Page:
The building Gaskell Memorial Tower that he designed and worked on with William Longworth was officially opened on 23rd March 1907 in the presence of one of Mrs Gaskell's grandsons.

The design of the building is mainly Italianate but incorporates features of many styles of architecture that inspired Watt during his trips abroad.

There are two depictions of Mrs Gaskell incorporated on the tower, a bronze relief and a stone bust.

The stone bust is situated in a niche above the window facing King Street.
The bust on display is a copy of a marble bust made in 1897 by Hamo Thornycroft. This was also a copy of a plaster neoclassic bust by the Newcastle -based sculptor David Dunbar, which was sculpted in about 1829-1830.

(visit link)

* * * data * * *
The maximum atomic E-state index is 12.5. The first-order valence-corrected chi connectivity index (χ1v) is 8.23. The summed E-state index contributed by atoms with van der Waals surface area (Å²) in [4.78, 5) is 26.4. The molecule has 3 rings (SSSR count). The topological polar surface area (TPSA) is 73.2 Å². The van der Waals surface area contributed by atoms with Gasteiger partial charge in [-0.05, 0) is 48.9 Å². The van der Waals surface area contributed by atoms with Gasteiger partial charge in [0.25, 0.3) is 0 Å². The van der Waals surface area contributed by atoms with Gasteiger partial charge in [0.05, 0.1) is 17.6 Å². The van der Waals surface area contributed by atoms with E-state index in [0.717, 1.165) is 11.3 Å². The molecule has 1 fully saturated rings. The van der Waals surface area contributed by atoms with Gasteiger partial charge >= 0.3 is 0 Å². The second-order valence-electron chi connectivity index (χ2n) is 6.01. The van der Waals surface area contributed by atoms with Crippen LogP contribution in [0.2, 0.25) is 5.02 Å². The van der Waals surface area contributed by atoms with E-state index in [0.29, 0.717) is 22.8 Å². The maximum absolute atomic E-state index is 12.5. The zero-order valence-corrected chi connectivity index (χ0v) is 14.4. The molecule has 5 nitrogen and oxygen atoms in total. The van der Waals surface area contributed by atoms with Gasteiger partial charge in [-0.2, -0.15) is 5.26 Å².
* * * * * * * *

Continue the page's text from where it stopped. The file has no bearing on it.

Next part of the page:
The Bronze Relief
The bronze relief is set into the wall on the right hand face of the tower. It was created by the sculptor Cavaliere Achille D'Orsi.
In 1898 Richard Harding Watt had placed it on the front of the Knutsford post office , a building that he then owned, but it was later moved and mounted on the Gaskell Memorial Tower.

The sculpture shows a portrait of an older Elizabeth facing to the left and looking out slightly forward. She is wearing a scarf that covers her hair and hangs down her back. The dress she is wearing has a high stand up collar with buttons down the front. Her shoulder is covered with a patterned shawl. Across the corner of the bronze is the spine of a book with 'CRANFORD' inscribed and below it in the crook of her arm there is a quill pen.

Elizabeth Gaskell's novel Cranford was published in book form in 1853.
Much of the country town of Cranford was based on the town of Knutsford where she had spent much of her childhood and where she returned after she married. The narrator in the story comes from the nearby industrial city of Drumble, which corresponds to Manchester, where Elizabeth lived when she was writing the novel.

Elizabeth Gaskell(1810 - 1865)